1. The Cessation of the Libor Rate – “The World’s Most Important Number.” Although not commonly known outside the real estate and lending industries, the London Interbank Offered Rate (“Libor Rate”) has been used for decades to establish the interest rates payable in the context of many transactions. Effective as of June 2023, the Libor rate will be discontinued. New loans without fixed interest rates are now being negotiated without Libor terms, and existing Libor agreements (without provisions for replacement interest rate basis) either need to re-negotiated or will be subject to the replacement interest rate provisions as enacted now by many states and Congress.
  1. Residential Development of Commercially-Zoned Land. In order to increase the construction of multi-family, residential housing on commercially zoned land, two recent pieces have been enacted to streamline the approval process for such land use. Such legislation, unless vetoed by Governor Newsom, will take effect as of July 1, 2023. Such legislation obviously was enacted in order to accelerate the construction of residential housing, but it will also encourage owners of commercial land to more closely evaluate the possibly enhanced value and even use of their commercially-zoned properties. It is the observation of this author that the impact of this legislation (in a manner similar to the enhanced authorization for ADUs in California) has not begun to be reflected in the marketplace – or begun to be appreciated, if that is the right word, by landowners, real estate developers, and brokers.

Call Me Anytime

General Business Planning

or Corporate, Business or Real Property Law Matters

805-450-2602

 

My Most Recent Publications

The Writings of a Lifetime (2021)

A Semi-Autobiographical Writing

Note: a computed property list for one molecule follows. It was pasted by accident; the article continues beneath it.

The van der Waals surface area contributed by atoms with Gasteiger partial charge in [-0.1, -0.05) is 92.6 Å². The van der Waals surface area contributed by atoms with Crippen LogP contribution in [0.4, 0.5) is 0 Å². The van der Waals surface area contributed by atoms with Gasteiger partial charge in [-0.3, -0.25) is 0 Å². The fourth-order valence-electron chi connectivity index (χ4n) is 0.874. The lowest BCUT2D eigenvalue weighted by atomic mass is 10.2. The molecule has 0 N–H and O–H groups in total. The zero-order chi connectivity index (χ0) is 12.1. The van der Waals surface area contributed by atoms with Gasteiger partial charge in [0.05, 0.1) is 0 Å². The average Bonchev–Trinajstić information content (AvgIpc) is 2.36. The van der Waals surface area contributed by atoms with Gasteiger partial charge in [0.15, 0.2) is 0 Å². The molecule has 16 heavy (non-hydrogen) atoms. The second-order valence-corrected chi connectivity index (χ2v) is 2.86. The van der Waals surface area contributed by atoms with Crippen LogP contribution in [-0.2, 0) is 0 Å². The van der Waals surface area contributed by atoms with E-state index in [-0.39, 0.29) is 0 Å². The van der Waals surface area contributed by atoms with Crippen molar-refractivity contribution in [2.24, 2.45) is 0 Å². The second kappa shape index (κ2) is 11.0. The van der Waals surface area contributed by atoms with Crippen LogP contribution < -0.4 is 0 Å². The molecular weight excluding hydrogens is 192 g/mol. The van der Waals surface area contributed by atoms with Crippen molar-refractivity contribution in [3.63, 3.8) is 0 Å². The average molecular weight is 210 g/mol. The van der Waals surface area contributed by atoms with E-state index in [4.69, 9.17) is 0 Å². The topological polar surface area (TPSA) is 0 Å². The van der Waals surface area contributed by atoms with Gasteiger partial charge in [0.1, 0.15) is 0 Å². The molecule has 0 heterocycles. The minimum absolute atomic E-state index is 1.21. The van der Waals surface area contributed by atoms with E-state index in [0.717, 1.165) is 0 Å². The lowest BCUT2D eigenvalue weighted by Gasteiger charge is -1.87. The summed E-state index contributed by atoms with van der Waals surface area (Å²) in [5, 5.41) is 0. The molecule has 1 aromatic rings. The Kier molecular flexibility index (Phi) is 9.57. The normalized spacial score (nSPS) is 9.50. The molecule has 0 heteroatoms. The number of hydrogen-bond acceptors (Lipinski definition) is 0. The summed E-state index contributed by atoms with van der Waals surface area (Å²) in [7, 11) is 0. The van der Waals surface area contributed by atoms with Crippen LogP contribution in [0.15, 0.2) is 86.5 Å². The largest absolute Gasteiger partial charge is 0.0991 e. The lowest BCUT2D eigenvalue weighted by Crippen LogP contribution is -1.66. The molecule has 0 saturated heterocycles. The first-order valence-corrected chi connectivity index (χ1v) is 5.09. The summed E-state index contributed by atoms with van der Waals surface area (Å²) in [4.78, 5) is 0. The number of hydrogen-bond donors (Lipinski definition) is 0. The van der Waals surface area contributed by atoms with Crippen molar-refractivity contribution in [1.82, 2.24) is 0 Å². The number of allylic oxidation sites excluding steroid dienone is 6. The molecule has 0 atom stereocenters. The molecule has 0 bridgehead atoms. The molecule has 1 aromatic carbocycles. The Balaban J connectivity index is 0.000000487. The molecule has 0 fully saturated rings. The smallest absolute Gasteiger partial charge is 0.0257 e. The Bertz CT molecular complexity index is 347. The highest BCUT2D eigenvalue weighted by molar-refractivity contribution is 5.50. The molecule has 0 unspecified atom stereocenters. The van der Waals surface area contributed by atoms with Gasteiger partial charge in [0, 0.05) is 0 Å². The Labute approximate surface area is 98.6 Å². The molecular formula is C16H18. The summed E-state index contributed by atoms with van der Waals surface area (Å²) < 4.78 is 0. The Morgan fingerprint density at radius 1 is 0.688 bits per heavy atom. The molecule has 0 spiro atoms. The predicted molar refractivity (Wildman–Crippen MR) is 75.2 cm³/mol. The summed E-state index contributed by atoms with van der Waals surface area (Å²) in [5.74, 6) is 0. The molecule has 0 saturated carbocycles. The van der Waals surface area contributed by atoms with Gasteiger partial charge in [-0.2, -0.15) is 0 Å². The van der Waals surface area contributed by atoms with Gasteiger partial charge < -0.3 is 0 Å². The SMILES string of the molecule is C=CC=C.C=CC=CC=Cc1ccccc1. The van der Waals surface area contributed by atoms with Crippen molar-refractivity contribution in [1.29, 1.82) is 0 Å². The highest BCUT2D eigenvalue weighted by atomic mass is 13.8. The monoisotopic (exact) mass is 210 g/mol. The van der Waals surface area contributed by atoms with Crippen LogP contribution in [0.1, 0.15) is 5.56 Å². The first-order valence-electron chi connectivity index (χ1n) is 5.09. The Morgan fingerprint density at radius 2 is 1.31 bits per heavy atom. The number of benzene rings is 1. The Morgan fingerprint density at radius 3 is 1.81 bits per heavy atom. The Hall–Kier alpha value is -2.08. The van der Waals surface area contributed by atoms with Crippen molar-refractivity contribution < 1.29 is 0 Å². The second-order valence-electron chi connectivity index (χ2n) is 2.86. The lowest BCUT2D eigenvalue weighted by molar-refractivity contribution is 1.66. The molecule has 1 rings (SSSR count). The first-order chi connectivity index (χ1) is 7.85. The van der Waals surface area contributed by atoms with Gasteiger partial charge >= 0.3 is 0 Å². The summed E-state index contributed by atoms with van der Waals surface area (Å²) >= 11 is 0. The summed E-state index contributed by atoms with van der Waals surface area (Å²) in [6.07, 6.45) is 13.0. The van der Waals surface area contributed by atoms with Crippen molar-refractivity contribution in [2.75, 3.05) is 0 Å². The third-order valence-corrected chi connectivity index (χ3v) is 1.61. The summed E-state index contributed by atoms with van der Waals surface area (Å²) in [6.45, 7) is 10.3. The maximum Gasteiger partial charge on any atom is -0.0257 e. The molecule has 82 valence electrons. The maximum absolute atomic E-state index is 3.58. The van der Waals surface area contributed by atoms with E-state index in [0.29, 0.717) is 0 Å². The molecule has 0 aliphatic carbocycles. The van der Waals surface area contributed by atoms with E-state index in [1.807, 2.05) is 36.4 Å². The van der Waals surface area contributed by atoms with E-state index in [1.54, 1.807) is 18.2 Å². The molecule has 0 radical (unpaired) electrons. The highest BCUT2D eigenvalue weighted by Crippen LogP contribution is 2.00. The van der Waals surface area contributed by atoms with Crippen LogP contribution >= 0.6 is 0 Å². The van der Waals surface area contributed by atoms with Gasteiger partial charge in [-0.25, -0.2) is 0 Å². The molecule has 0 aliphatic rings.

(Hardback: $19.95 / Paperback: Just $12.95)

The Writings of a Lifetime

and

The White Binder (2022)

For Your Detailed Personal Asset and Liability Management,

Estate Organization, and (Detailed) Disposition Planning

 –Order Today–

Just email me at mwborgen@live.com (Mailing Address and Number of Copies)

(Binder Format, $49.95 plus $6.95 Shipping, Pay After Delivery)

All rights reserved. No part of this article may be reproduced or transmitted in any form or by any means, electronic or mechanical without the prior written permission of the author.

 

A Different Kind of Article – Sometimes We Have to Laugh – The World’s Funniest Word

Posted by Mack W. Borgen September 26th, 2022

Blog No 154

September 27, 2022

By Mack W. Borgen
Author (7 Books): The White Binder – Your Personal Data and Information Book (2022); The Writings of a Lifetime (2021); Dead Serious and Lighthearted – The Memorable Words of Modern America (Three Volumes) (2018-2019); and The Relevance of Reason – The Hard Facts and Real Data about the State of Current America (2 Volumes) (2013). As advertised in The New York Review of Books. Recipient of Eight National Book Awards
See my legal articles and other blogs at  https://www.mackwborgen.com/  . Then, just click the “Blogs” tab.

NORMALLY, my articles present major legal developments or commentary about the social and economic issues facing our country.

 But sometimes, We just need a break.

 We just need to laugh.

Thus, today:

 “The world funniest word”

Compliments of Shawna S. Borgen Who First Showed Me the Word.

So, what is the word?

Technically, it is an under-used adjective meaning “extremely tasty, delicious, or very attractive”

 But also — It is a type of flower — a peony.

It is routinely sold at nurseries. 

 It is a pretty flower — actually, an o.k. flower.

But its glory is in its name:

               The Scrumdiddlyumptious Peony                   

 If you can repeat this word

– “scrumdiddlyumptious” –

Three times without smiling, Then, give me a call.

Both your next therapy session and dinner are on me 

 —

Some Fine Honorable Mentions

Lickety-split (ASAP)

Ramshackle (Something that is about to fall apart)

Pusillanimous (Showing lack of courage)

Doohickey (Small object or gadget for which one has forgotten its name)

Gobbledygook (Meaningless talk or language)

Skedaddle (To run away)

Scalawag (A rascal)

Hullabaloo (Talking about a commotion)

Whippersnapper (Young, overly-confident person)

Lollygag (When a person is messing around)

Cattywampus (Catty-corner from something)

And, of course, the perennial

Fuddy-duddy (Super, old-fashioned person)

 But Pound-for-Pound, Letter-for-Letter, and Syllable-for-Syllable,

 I respectfully suggest,

Scrum-did-dly-ump-tious wins.

 For now, my friends

Enjoy the rest of September,

Next newsletter is back to business

 Call Me Anytime

General Business Planning

or Corporate, Business or Real Property Law Matters

805-450-2602

 My Most Recent Books and Publication

The Writings of a Lifetime (2021)

(A Semi-Autobiographical Work)

The Writings of a Lifetime

and

The White Binder (2022)